THE MYTH OF RACE
Available as an E-Book and Paperback
Praise for The Myth of Race comes from former U.S. Secretary of Defense William Cohen, and from anthropologist Audrey Smedley, author of Race in North America. Secretary Cohen said, "Writing with stunning clarity, Dr. Fish poses profound and perturbing questions about race...The Myth of Race is must reading."
Here are some of the myths dealt with in the book:
--The myth that humans are divided into Caucasoid, Negroid, and Mongoloid races
--The myth that people cannot change their race
--The myth of the tragic mulatto
--The myth of biologically based differences in intelligence among the races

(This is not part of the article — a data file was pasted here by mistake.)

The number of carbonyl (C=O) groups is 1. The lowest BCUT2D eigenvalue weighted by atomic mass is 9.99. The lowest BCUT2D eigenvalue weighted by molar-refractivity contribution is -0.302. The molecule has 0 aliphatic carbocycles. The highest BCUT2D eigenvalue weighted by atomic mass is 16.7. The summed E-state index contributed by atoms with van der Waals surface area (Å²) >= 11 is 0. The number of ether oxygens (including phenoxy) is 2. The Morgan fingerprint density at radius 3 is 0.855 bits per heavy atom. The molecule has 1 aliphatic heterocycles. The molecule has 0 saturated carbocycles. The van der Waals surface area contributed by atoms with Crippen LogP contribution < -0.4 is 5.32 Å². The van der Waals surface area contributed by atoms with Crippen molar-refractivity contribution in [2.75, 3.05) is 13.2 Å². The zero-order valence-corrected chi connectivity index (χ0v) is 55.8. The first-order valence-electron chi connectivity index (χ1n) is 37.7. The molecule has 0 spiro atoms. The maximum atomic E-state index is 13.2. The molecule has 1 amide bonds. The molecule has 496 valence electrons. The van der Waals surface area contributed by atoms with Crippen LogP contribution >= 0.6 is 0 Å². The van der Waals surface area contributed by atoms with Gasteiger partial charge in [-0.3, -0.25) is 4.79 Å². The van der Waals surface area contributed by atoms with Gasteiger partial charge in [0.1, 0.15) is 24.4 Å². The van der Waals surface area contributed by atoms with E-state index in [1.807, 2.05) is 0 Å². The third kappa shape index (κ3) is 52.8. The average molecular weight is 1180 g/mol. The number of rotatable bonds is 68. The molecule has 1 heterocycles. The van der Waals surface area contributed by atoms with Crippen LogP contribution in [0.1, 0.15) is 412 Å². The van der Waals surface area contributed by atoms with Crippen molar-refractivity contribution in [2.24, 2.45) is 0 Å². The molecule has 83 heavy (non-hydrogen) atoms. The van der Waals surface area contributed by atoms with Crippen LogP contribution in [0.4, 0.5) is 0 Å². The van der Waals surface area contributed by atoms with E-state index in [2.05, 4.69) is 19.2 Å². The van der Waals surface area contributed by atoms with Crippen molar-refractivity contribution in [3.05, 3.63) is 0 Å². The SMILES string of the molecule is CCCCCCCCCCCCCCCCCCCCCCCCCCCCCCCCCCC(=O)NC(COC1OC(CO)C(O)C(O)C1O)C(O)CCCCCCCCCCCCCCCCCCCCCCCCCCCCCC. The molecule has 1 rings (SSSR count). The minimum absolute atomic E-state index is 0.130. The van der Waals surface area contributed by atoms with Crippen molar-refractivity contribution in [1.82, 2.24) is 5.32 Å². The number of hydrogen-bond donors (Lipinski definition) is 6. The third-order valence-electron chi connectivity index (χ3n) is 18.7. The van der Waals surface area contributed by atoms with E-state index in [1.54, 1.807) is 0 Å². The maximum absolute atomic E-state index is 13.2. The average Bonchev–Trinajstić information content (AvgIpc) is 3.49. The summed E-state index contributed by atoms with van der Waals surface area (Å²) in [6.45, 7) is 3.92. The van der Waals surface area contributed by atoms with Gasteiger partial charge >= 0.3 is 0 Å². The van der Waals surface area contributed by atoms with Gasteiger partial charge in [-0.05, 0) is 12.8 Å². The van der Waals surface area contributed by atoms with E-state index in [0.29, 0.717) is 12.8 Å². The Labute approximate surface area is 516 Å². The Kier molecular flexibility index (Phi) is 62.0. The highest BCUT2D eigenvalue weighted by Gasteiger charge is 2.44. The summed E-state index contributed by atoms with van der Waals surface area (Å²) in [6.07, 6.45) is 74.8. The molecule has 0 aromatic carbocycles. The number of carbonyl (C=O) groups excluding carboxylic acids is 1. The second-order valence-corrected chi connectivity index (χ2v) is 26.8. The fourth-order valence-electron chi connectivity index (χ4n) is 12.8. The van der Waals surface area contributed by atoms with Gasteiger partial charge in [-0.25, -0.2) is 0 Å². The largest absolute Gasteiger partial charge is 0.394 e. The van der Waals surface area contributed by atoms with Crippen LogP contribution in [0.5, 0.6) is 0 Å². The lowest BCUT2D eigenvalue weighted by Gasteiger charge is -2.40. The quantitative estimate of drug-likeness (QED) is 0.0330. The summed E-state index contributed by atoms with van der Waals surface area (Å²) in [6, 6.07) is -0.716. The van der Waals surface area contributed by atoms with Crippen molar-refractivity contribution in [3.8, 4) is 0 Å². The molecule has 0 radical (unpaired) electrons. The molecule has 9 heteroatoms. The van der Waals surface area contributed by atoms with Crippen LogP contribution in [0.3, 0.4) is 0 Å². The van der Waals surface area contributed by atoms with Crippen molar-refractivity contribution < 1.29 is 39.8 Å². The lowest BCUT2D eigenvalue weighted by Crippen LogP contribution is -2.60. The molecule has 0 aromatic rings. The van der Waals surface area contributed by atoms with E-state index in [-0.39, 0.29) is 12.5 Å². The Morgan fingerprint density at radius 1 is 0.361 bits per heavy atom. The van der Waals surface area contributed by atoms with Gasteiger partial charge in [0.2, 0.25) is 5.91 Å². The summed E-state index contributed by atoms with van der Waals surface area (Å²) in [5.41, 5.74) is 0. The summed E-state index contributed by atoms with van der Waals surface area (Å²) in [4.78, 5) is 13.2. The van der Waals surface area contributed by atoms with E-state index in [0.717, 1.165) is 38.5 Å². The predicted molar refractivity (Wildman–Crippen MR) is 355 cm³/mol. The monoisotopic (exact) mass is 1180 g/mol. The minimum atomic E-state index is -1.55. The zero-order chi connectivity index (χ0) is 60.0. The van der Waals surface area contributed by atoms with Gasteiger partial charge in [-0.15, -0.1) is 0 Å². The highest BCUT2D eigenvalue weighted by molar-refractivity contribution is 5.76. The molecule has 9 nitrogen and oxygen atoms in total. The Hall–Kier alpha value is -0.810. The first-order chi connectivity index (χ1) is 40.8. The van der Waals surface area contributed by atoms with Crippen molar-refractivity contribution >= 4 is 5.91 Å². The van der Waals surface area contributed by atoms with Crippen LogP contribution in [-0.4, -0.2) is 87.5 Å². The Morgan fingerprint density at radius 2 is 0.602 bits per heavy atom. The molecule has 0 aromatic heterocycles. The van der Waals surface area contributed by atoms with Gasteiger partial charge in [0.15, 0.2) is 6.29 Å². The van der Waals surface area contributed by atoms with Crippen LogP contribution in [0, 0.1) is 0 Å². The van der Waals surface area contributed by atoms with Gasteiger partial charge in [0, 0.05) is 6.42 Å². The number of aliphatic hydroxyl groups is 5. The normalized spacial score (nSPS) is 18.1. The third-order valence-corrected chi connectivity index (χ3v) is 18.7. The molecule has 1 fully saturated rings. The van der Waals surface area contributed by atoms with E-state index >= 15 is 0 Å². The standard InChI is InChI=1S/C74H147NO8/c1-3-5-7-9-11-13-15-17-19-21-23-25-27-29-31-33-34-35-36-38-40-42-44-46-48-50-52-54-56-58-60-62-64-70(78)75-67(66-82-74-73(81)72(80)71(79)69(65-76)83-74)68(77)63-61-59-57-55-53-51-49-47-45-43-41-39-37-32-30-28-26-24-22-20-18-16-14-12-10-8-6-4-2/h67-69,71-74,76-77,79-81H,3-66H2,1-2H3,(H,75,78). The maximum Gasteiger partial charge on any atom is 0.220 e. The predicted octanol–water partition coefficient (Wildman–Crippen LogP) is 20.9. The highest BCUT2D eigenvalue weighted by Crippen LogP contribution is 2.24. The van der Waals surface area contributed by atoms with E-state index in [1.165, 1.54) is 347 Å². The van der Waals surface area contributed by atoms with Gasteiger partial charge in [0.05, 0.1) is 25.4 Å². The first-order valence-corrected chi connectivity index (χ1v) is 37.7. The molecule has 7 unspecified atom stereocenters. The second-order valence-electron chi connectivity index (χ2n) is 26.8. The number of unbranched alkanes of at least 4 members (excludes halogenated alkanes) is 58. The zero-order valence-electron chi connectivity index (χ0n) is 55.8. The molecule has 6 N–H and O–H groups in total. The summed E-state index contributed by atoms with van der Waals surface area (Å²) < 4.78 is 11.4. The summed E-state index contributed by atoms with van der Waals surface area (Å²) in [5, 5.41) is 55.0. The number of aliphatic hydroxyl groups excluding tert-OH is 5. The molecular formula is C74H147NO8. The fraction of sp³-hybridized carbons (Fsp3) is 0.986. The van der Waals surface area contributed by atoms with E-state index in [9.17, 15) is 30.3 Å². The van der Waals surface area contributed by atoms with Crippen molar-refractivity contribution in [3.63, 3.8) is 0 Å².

The book argues that the apparently straightforward concept of race is actually a confused mixture of two different concepts; and the confusion often leads to miscommunication. The first concept, biological race, simply doesn’t exist in the human species. All that exists is gradual variation in what people look like, and in their genes, as you travel around the planet--with more distant populations appearing more different than closer ones. If you travel in different directions, the populations look different in different ways. The second concept, social race, is a set of cultural categories for labeling people based on how their ancestors were classified, selected aspects of what they look like, or various combinations of both. These sets of categories vary widely from one culture to another, as I documented in my research comparing the race concept in eight different cultures.
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